Bay Area Record Labels: Ipecac Recordings


The Bay Area's got world-class music and killer indie record labels to match. But what does it take to run a tastemaking label? In this new series, we look at the movers & shakers who've been changing the music game here in the past decade.

Alameda-based Ipecac Recordings is the brainchild of Greg Werckman and Mike Patton, former lead singer of seminal alt-metal band Faith No More. Founded in 1999 to put out Patton's musical projects and share their eclectic tastes with the rest of the world, Ipecac has since become home to some of the best experimental and fearless bands around today, like The Melvins, The Locust, Isis, and Unsane. We talked to Werckman, who is the former label manager of legendary Bay Area label Alternative Tentacles (owned by Jello Biafra of the Dead Kennedys), about the highs and lows of what it's like to own a label in this day and age.

On Ipecac’s website, it says that a music revolution is surely needed. What type of revolution?
I think it would just be within the music industry. The same people are in positions of power, and that needs to change. And it’s not just the big record labels. I think a lot of independent labels are just as bad. They get lazy and aren’t that interested in the art of music so much. All you need to do is watch an awards show like the Grammys, and it’s just so depressing. You see these artists that sell millions of records, yet they can’t sing and can’t play their instruments. And it’s like, wow, wait a minute, there are people out there who really play music! It’s pre-ordained who’s going to be popular and who’s not by the industry. 

It’s art, and that’s what gets lost. There are a lot of people who don’t consider music art, but it is. Different strokes for different folks, you know? But I’m not naïve, it’s a business too. But the art aspect is what gets overlooked a lot.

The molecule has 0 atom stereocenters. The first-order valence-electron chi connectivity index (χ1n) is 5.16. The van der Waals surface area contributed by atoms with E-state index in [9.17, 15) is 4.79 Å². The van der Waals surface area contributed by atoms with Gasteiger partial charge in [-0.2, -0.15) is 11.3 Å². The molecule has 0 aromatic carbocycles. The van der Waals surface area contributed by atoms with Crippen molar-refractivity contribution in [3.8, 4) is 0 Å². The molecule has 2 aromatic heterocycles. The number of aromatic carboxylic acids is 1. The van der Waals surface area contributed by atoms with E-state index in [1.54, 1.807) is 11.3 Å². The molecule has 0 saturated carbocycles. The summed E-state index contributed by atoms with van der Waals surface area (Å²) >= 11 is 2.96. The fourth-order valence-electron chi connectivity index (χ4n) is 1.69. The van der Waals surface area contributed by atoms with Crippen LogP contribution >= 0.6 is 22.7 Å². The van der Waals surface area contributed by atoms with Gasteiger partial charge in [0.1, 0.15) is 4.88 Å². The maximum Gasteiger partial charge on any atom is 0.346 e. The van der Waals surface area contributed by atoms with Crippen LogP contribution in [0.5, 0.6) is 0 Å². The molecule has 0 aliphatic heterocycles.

How do you straddle the two, then?
It’s just weird. Maybe I sound old, but I just remember when I was younger and I could not wait for a new release, like from SST, Touch and Go, or Dischord, or Alternative Tentacles. And I just knew it was going to be weird, and wicked and cool. I would wait for record stores to open when a new KISS record was coming out. I couldn’t wait to buy that KISS album and hold it in my hand and smell it. Of course now, there’s very few record stores to do that with, but there are also fewer people who are that loyal. If you’re in a band, you’re shelf life is short. If you disappear for a little while, people move on pretty quick.

What's been your favorite band to worth with over the years?
It’s really hard because I’m friends with our bands. Any of our bands can stay in my house or play with my daughter. But having said that, I gotta say working with the Melvins. Personally and musically, the Melvins are a symbol of what Ipecac is. The Melvins are the Melvins, they do what they do no matter where they are, how old they are, what stage they’re on, and it’s a beautiful thing. They’re not looking to be rich and famous. They don’t have a manager, and they don’t need one. They just want to keep touring and keep putting out records. For Mike and I both, when the Melvins offered themselves to us, we were both like “Oh my god we’re a real record label, we got the Melvins!”

Have any bands done crazy things to try to get on Ipecac?
Yes. We’ve been in some weird positions where people who were big and famous tried to be on Ipecac, but musically they weren’t for us, even though we knew we could sell a lot. It’s getting tougher and tougher to turn stuff away because it’s harder now to make money. But if No Doubt came to us and said “Hey we got dropped my our major, and we want to put stuff out on Ipecac”, even if they were really nice people, Mike and I would have to say no. Ipecac’s gotta stand for something.

What have you done with Ipecac that’s different from what other labels are doing?
We don’t own anything. We didn’t used to do contracts, but unfortunately now we do, which just puts more money in lawyer’s pockets. So we do those one-record deals but we license the music from the bands. Several years ago, a record label contacted us about buying us. I told them we weren’t interested in selling but I also pointed out to that label, “Well just so you know, if you bought us you would get our name and I guess maybe you would get Mike and I as A&R guys, but you wouldn’t get any music.” And they were like “What are you talking about?” So, with us, if a band is not happy or if they get a better deal to go somewhere else, they can do that. Likewise, if we’re not happy, if a band is bunch of raging junkies, we can get rid of them.

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